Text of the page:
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Posted on August 30, 2006 (5766) By Rabbi Label Lam | Series: | Level:

I stumbled upon a list of aphorisms and one-liners from one of the premier Baalei Musar-Masters of Ethical Teachings, Rabbi Simcha Zissel Ziv, also known as the Alter from Kelm. One phrase made me chuckle at first but I realized it wasn’t and couldn’t be a joke so I highlighted it and parked it in a file entitled, “more thought required”. The statement goes as follows: “Torah is divided into three portions; 1) Simplicity 2) Complexity 3) Simplicity!” That’s it! Get it!? Which one of these is not like the other? Two of the three are exactly the same! What are and why are there three parts when only two different ones are listed?

A model for explanation may be found in the Rosh Chodesh Bentching, when prior to each new month we pause in synagogue to recite some prayers of hope. Amongst the handful of items we cry out for is that this month should be filled with: “fear of heaven”, and that it contain wealth and honor, and not have embarrassment and shame, and then at the end of the list again we ask for “fear of heaven”. Twice! Why is it mentioned twice on the same short list? The answer is given that there is a “fear of heaven” that comes before wealth and honor and before embarrassment and shame and there’s another brand of “fear of heaven” that comes after the experience of wealth and honor and embarrassment and shame.

We find a similar pattern by the blowing of the Shofar. In order to have fulfilled the Mitzvah of the day one has to have heard a longish straight sound and some combo of broken sounds followed by a straight sound again. The pattern is straight-broken-straight! Perhaps this is a key to unlocking the code of the Shofar’s simple and not so simple message.

Every good thing in life begins with an almost naïve and yet beautiful simplicity. A child looks at his parents at first like the sun and the moon. His introduction to the Aleph and Beis are tinged with wonder and honey. A bride and groom stand as celebrities posing for pictures and generating song and dance wherever they go.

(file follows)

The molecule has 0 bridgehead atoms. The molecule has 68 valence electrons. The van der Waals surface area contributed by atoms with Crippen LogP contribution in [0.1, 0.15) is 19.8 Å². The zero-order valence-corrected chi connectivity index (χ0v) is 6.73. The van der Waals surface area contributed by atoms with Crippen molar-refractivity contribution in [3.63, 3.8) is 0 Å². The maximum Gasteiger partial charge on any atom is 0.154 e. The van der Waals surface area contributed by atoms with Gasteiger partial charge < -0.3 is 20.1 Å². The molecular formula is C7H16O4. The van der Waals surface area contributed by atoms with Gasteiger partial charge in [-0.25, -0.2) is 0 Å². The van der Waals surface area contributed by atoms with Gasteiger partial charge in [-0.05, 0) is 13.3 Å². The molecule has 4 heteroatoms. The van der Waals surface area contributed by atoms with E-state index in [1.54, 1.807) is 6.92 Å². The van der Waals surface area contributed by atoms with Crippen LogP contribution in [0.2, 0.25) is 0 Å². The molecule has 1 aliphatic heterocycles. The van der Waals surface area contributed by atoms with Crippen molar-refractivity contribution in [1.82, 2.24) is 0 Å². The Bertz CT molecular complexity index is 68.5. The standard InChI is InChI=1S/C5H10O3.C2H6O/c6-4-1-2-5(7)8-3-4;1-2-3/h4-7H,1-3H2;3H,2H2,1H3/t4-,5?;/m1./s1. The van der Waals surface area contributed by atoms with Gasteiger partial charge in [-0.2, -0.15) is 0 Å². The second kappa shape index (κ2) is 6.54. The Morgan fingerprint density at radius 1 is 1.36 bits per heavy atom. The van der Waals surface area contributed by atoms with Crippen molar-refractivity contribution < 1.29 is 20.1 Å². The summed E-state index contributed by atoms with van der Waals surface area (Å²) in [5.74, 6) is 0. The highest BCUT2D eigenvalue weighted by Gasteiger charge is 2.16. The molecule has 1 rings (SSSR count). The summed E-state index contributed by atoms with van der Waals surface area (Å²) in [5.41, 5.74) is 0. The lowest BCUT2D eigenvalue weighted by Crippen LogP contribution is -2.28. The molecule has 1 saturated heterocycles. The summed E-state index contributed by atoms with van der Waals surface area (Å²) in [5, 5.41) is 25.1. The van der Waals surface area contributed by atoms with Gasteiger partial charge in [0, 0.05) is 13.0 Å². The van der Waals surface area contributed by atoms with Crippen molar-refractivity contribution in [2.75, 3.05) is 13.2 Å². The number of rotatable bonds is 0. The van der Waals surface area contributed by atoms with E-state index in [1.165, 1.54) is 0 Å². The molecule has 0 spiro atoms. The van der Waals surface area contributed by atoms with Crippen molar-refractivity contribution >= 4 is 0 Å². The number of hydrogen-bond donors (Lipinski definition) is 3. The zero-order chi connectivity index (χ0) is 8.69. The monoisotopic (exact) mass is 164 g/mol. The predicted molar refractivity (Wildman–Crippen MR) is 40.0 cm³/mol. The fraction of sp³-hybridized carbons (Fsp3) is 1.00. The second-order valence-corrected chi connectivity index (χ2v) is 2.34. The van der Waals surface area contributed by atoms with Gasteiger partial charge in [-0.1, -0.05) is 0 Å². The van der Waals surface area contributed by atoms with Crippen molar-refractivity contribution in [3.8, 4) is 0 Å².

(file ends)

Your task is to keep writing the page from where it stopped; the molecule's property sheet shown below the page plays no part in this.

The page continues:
All those pictures and memories are purposefully preserved and remain on the mantelpiece of our minds. So too our relationship with HASHEM begins, as a New Year, bathed in hope and idealism.

By the second week of school the sharpened number two pencil points are dulled and the knapsack is already lined with peanut butter and lost notes home from the teacher. After a period of time the awareness of ever emerging complexities begin to dominate the brain. The ocean that looked so pristine and inviting on the travel brochure grows darker and more dangerous as we wade deeper into the reality of the scene. The mother and father are not so perfect. The Rebbe’s halo has a stain. The Torah is hard to understand. Those relationships that seemed so natural at first require real work and commitment to maintain and to avoid going insane. “What’s going on here? Is this some kind of bad joke?” one may wonder. Welcome to the realm of the complex!

If one stalls at this point, the lingering sense of frustration may yield to disappointment, disillusionment, and ultimately terminal cynicism and depression. In that place one cannot survive long, so there are only two choices. One natural approach is to drift backwards to the world of the childish, to “never-never land”, where all forms of escapism dominate However, when the movie is over and the thrill is gone the complex realities of life are still there staring even more intensely.

The only healthy approach and admittedly the more difficult, is the one the Shofar urges desperately. Don’t stop moving! Live with hopeful anticipation of a mature simplicity that reconciles the profound complexities of life with its innocent beginnings. Is this not the paradigm of ultimate optimism for all cycles of life and psyches? So too we are encouraged to strive as King David (following the same pattern) directs us, “Hope to HASHEM, strengthen and fortify your heart, and hope to HASHEM!” Straight——–Broken——– and Straight Again!